Bytecard Pty. Limited (better known as Netspeed Internet Communications) (Bytecard), an internet service provider, is the first company to be taken to court by the ACCC under the new unfair contract terms provisions of the Australian Consumer Law (ACL).  Under the new regime, which came into effect on 1 July 2010, a term of a consumer contract is void if that term is found to be unfair and the contract is a standard form contract.

In order to determine fairness, the court must consider if the term:

  • would cause a significant imbalance in the parties’ rights and obligations under the contract;
  • is reasonably necessary to protect the legitimate interest of a party to the contract; and
  • would cause detriment to a party to the contract if it were to be applied or relied upon.

The ACCC alleges that a number of the terms in Bytecard’s standard form contracts which its customers are required to sign, are unfair, in contravention of section 23 of the ACL.  The terms that are being challenged by the ACCC as being unfair are terms that:

  • enable Bytecard to unilaterally vary the price of the existing contract without the right of the customer to terminate;
  • require the customer to indemnify Bytecard in any circumstance; and
  • allow Bytecard to terminate the contract at any time.

The ACCC is seeking declarations that these clauses are unfair and therefore void pursuant to section 23 of the ACL. The matter has been filed in the Federal Court’s Fast Track List and is listed for a scheduling conference in Melbourne on 13 June 2013.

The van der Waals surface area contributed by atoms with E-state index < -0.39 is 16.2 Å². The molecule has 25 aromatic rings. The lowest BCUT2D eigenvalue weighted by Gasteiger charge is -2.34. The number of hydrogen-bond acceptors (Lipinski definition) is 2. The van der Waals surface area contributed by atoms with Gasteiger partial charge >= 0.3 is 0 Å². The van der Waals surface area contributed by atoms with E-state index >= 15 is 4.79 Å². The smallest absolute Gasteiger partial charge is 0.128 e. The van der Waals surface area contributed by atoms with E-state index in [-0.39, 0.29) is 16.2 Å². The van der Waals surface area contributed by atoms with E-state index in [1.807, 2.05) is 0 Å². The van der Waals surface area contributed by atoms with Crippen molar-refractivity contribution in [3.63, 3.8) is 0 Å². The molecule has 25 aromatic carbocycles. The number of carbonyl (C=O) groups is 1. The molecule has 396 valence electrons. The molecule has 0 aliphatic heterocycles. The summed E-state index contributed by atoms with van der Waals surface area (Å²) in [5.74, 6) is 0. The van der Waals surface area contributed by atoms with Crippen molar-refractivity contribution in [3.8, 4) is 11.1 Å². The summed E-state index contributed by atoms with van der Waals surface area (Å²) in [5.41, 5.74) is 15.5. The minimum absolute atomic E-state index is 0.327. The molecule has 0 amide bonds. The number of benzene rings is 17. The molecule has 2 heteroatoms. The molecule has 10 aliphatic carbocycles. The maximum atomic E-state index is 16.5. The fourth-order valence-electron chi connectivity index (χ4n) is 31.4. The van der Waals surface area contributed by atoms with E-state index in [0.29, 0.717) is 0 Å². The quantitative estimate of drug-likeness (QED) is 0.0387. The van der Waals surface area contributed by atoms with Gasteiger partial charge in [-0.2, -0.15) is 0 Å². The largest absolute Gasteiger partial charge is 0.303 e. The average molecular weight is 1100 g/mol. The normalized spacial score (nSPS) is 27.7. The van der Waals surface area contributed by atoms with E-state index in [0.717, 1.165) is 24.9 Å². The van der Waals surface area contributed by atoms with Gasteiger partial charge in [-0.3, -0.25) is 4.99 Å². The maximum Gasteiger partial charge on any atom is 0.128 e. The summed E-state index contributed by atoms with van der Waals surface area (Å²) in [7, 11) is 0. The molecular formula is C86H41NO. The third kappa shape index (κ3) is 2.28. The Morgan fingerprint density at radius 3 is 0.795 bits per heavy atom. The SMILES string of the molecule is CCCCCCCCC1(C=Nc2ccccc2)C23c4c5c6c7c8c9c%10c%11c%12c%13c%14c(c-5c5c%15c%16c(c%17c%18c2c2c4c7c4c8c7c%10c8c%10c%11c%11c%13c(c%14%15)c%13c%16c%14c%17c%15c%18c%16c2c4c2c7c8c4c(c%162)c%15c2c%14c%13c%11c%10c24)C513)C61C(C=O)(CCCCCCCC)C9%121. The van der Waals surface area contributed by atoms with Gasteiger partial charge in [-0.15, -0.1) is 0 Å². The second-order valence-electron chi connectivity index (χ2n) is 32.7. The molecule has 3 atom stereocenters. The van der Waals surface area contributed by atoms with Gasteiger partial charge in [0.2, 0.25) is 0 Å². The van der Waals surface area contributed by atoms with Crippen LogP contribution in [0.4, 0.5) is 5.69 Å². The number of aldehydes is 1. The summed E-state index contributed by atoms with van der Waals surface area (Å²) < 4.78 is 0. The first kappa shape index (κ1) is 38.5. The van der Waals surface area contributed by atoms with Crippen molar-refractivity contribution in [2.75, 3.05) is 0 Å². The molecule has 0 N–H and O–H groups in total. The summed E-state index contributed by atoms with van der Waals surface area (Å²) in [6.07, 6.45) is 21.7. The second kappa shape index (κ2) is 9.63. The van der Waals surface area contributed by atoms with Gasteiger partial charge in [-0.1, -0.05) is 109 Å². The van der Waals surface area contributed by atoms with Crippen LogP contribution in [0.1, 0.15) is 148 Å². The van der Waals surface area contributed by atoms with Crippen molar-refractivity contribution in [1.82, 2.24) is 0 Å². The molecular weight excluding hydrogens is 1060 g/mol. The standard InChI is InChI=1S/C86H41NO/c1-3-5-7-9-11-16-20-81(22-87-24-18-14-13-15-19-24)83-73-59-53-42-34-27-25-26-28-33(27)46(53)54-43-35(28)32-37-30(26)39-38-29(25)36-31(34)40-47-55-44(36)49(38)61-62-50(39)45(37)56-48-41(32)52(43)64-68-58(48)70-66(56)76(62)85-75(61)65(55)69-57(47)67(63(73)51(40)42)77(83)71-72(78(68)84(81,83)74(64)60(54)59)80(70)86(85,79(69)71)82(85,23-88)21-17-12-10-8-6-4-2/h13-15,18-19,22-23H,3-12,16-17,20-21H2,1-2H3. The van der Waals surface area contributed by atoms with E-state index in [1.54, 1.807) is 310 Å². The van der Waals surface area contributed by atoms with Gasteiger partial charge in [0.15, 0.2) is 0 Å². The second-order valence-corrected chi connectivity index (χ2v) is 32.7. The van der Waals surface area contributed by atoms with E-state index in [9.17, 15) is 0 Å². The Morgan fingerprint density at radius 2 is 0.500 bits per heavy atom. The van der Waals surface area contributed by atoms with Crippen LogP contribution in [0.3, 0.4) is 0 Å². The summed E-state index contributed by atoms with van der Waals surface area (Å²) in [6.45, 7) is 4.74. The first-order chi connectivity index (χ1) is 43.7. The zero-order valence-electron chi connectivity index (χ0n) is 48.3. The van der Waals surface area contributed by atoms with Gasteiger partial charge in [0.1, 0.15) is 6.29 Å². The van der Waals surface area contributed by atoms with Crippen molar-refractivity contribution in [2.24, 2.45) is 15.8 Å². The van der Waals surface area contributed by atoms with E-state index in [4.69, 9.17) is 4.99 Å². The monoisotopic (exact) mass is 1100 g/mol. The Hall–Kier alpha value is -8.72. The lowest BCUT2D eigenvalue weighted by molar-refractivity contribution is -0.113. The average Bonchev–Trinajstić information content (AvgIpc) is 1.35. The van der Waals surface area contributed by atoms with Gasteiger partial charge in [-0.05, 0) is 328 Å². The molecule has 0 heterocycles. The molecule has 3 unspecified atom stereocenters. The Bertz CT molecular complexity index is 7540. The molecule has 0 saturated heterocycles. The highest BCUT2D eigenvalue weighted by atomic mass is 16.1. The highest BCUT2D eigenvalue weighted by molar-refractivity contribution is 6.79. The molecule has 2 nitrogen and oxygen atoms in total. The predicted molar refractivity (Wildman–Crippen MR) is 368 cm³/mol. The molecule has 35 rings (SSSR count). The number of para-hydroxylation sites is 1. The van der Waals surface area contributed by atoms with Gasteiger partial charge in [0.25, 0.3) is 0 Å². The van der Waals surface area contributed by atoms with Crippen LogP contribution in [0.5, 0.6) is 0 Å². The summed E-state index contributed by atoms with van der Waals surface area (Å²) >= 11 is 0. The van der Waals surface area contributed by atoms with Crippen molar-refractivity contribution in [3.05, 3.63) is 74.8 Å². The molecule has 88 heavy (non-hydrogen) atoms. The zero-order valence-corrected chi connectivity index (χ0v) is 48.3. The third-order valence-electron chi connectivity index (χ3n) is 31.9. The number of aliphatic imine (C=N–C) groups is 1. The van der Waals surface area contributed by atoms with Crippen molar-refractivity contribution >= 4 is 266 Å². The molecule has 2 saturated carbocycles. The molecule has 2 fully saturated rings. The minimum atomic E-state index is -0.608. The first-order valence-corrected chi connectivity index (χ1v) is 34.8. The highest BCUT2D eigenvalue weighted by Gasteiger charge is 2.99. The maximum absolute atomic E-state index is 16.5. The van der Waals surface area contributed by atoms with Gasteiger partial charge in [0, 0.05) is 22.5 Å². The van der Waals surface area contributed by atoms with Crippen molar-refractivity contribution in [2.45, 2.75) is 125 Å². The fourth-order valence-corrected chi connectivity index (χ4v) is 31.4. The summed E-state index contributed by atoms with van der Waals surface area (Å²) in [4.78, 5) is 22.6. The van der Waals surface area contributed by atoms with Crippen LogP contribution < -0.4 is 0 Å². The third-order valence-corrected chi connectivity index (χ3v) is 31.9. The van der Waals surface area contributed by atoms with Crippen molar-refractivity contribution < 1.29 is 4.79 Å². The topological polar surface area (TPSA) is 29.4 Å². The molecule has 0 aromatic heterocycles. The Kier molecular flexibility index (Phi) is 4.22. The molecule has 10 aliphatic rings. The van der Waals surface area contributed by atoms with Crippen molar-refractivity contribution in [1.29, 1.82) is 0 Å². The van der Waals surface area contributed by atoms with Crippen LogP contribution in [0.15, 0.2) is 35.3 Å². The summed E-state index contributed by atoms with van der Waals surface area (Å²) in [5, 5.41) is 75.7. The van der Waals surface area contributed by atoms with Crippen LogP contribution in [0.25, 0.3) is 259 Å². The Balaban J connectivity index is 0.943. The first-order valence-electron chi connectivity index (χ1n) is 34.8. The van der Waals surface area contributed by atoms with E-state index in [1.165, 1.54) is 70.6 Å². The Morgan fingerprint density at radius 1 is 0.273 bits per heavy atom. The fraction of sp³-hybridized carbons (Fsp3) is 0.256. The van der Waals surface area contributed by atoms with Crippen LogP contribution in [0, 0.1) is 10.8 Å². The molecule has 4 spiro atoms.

Interestingly, this is not the first time ByteCard has received the attention of regulators. In February this year, the Australian Communications and Media Authority successfully challenged ByteCard and its director, Brian Morris, alleging ByteCard had failed to comply with determinations issued against it by the industry ombudsman, requiring it to repay money to its customers. The Federal Court ordered ByteCard to pay $75,000 and ordered Mr Morris to pay $37,500.

While this is the first time the ACCC has instituted proceedings under the unfair contract terms regime, the ACCC released a report in March after conducting a review of standard form consumer contracts in a number of industries. As discussed in our recent post, during the review phase, the ACCC identified problematic clauses, with many businesses voluntarily complying with the ACCC’s request to alter or amend clauses. In publishing the report, the ACCC said that it marks, “the end of the compliance emphasis … and the transition to a more enforcement focused approach”.

The latest proceedings demonstrate the ACCC’s continued focus on strong enforcement and following through on what they said they would do.